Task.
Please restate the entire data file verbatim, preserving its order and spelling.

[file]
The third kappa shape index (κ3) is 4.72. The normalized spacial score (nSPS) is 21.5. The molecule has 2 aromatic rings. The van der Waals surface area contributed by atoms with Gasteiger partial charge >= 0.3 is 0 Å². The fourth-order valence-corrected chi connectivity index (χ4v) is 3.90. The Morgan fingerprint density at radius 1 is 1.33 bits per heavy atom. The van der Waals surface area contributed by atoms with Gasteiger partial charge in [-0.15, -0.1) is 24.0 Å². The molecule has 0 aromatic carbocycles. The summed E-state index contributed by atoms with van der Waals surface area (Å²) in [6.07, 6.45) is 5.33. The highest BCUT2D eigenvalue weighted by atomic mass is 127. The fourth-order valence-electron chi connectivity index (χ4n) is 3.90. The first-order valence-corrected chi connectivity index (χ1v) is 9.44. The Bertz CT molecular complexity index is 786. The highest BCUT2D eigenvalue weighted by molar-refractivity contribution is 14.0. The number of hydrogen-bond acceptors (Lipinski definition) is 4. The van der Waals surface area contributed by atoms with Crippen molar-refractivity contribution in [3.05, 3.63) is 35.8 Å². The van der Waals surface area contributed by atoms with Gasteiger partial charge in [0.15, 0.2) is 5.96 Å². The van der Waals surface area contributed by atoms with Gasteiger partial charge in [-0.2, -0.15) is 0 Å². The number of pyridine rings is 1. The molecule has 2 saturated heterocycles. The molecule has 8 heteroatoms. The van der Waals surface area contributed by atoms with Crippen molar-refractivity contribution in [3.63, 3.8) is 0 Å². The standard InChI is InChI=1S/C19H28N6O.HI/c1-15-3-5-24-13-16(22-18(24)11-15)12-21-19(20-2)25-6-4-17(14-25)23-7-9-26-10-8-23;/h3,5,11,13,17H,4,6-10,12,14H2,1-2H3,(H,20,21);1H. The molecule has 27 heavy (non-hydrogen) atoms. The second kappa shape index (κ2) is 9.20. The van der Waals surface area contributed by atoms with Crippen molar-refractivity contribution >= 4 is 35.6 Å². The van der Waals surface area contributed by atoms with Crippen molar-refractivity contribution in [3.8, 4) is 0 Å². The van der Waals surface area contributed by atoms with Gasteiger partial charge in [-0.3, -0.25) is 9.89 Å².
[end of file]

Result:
The third kappa shape index (κ3) is 4.72. The normalized spacial score (nSPS) is 21.5. The molecule has 2 aromatic rings. The van der Waals surface area contributed by atoms with Gasteiger partial charge >= 0.3 is 0 Å². The fourth-order valence-corrected chi connectivity index (χ4v) is 3.90. The Morgan fingerprint density at radius 1 is 1.33 bits per heavy atom. The van der Waals surface area contributed by atoms with Gasteiger partial charge in [-0.15, -0.1) is 24.0 Å². The molecule has 0 aromatic carbocycles. The summed E-state index contributed by atoms with van der Waals surface area (Å²) in [6.07, 6.45) is 5.33. The highest BCUT2D eigenvalue weighted by atomic mass is 127. The fourth-order valence-electron chi connectivity index (χ4n) is 3.90. The first-order valence-corrected chi connectivity index (χ1v) is 9.44. The Bertz CT molecular complexity index is 786. The highest BCUT2D eigenvalue weighted by molar-refractivity contribution is 14.0. The number of hydrogen-bond acceptors (Lipinski definition) is 4. The van der Waals surface area contributed by atoms with Crippen molar-refractivity contribution in [3.05, 3.63) is 35.8 Å². The van der Waals surface area contributed by atoms with Gasteiger partial charge in [0.15, 0.2) is 5.96 Å². The van der Waals surface area contributed by atoms with Gasteiger partial charge in [-0.2, -0.15) is 0 Å². The number of pyridine rings is 1. The molecule has 2 saturated heterocycles. The molecule has 8 heteroatoms. The van der Waals surface area contributed by atoms with Crippen molar-refractivity contribution in [3.63, 3.8) is 0 Å². The standard InChI is InChI=1S/C19H28N6O.HI/c1-15-3-5-24-13-16(22-18(24)11-15)12-21-19(20-2)25-6-4-17(14-25)23-7-9-26-10-8-23;/h3,5,11,13,17H,4,6-10,12,14H2,1-2H3,(H,20,21);1H. The molecule has 27 heavy (non-hydrogen) atoms. The second kappa shape index (κ2) is 9.20. The van der Waals surface area contributed by atoms with Crippen molar-refractivity contribution >= 4 is 35.6 Å². The van der Waals surface area contributed by atoms with Crippen molar-refractivity contribution in [3.8, 4) is 0 Å². The van der Waals surface area contributed by atoms with Gasteiger partial charge in [-0.3, -0.25) is 9.89 Å².